Let’s look at another example. If a company had two regular B2B clients and after acceleration, this number has grown to seven, this is also a success. Investors appreciate positive qualitative changes, rather than quantitative ones.

As a rule, accelerators attract MVP (minimal viable product) startups that already have some core features and experience, because an accelerator is not a fairy godmother that will help solve all the project’s problems. Nonetheless, it provides an opportunity to level up the product, providing mentor support, improving the business model, optimizing sales channels, etc.

During these first months, each startup inevitably changes its original strategy thanks to the tough feedback received from the accelerator. A team that lacks flexibility and is unable to follow a mentor’s advice will not be competitive in the tough ever-changing market.

Getting Ready for Pitching: First Sales, Then Team

The majority of investors would agree that a good team is a startup’s most valuable asset. That’s why it’s better to make a proper introduction of the team members, highlighting their level of expertise and emphasizing personal achievements, than to go into the nitty-gritty of deeptech-developing.

It’s OK if the first achievements are small: nobody expects a startup to hit a million in revenues after Series A funding. But if the team used all its expertise to create a product and this product has a number of paying users even at an early stage, then it definitely has potential for further growth. And accelerators will be there to provide the necessary financial resources and help increase the client base.

Investors evaluate startups only in the context of the market: even the most advanced technological solutions are pointless if nobody’s going to pay for them. As such, it doesn’t make sense to continue investing in further development. An accelerator can help a startup avoid such a situation. A team of experts and mentors will help the founders clearly show the practical value of a product.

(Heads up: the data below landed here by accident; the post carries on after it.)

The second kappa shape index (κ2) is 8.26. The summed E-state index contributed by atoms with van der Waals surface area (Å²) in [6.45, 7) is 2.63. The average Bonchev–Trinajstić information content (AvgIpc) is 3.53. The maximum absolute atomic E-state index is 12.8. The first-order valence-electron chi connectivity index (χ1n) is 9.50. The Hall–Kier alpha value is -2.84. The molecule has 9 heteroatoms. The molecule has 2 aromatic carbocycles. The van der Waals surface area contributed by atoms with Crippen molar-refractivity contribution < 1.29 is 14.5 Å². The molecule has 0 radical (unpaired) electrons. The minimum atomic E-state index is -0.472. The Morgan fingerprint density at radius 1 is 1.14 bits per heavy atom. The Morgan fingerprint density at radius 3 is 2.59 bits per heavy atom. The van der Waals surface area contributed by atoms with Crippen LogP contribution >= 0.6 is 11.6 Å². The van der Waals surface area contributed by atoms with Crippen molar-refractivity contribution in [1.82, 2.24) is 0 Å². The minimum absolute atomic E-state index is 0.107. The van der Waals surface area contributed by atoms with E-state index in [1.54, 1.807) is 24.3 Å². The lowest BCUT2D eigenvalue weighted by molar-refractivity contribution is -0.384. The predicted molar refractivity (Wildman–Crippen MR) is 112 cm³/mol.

Demo-day: What Does an Investor Want?

The key qualities of a successful investor include the ability to instantly understand a startup’s essence, to catch its vibe, and to quickly find the required sources of funding. If an investor is a business angel, a startup would benefit from their experience in a relevant industry and their extended network of contacts; if it’s a venture fund, it might have a high level of expertise in some particular field (e.g. B2B-services for providers). Moreover, a current investor can help find the source of financing for the next round, effectively becoming a startup’s booster.

Preparing for the demo-day it’s important to understand that the only purpose of your presentation is to attract an investor. That is why every phrase you articulate during the pitch should help you achieve this goal and extra words should be thrown away. Make sure you follow the mentor's advice during the preparation.

The slides should contain a simple message. The goal of pitching is to enamour an investor with the product and to show what the team has achieved during acceleration. It’s all about selling the idea of the startup’s progress. Demo-day is a turning point for a startup when the project can attract investors and an accelerator will help to create a favorable atmosphere.

Those Who Seek and Those Who Find

One more tip for those preparing their pitch is to be honest and to accurately showcase all of the project’s upsides. For example, if the founder has 10 years of business experience and only 5 of them are in the particular industry, it would be a big mistake to say that he has “10 years of business experience,” without providing details.

An investor is the startup’s business partner. You can’t just attract funding without convincing your future partner of your sincere desire to achieve success and join the list of the top 1% of startups. A smart move is to ensure support from a successful accelerator, otherwise, it doesn’t make sense to even enter the race for a million.